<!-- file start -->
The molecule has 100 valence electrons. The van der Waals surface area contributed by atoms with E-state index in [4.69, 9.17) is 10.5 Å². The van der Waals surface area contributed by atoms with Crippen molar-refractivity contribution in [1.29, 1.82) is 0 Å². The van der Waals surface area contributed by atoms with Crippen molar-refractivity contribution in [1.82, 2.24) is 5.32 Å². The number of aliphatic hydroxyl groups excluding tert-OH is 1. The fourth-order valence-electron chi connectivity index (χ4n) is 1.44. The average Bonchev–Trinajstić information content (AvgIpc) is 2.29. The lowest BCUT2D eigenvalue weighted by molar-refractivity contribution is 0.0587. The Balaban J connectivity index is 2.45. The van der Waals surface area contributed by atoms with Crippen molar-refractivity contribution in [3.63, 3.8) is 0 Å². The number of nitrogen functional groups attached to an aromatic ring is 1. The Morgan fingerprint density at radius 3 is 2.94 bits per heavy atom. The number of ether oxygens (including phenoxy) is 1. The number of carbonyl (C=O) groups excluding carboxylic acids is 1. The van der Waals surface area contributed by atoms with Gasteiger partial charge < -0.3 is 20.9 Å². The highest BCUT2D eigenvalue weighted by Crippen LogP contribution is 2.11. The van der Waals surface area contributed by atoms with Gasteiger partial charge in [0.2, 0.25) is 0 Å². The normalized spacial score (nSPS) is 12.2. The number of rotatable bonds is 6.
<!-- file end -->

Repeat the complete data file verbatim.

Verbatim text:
The molecule has 100 valence electrons. The van der Waals surface area contributed by atoms with E-state index in [4.69, 9.17) is 10.5 Å². The van der Waals surface area contributed by atoms with Crippen molar-refractivity contribution in [1.29, 1.82) is 0 Å². The van der Waals surface area contributed by atoms with Crippen molar-refractivity contribution in [1.82, 2.24) is 5.32 Å². The number of aliphatic hydroxyl groups excluding tert-OH is 1. The fourth-order valence-electron chi connectivity index (χ4n) is 1.44. The average Bonchev–Trinajstić information content (AvgIpc) is 2.29. The lowest BCUT2D eigenvalue weighted by molar-refractivity contribution is 0.0587. The Balaban J connectivity index is 2.45. The van der Waals surface area contributed by atoms with Crippen molar-refractivity contribution in [3.63, 3.8) is 0 Å². The number of nitrogen functional groups attached to an aromatic ring is 1. The Morgan fingerprint density at radius 3 is 2.94 bits per heavy atom. The number of ether oxygens (including phenoxy) is 1. The number of carbonyl (C=O) groups excluding carboxylic acids is 1. The van der Waals surface area contributed by atoms with Gasteiger partial charge < -0.3 is 20.9 Å². The highest BCUT2D eigenvalue weighted by Crippen LogP contribution is 2.11. The van der Waals surface area contributed by atoms with Gasteiger partial charge in [0.2, 0.25) is 0 Å². The normalized spacial score (nSPS) is 12.2. The number of rotatable bonds is 6.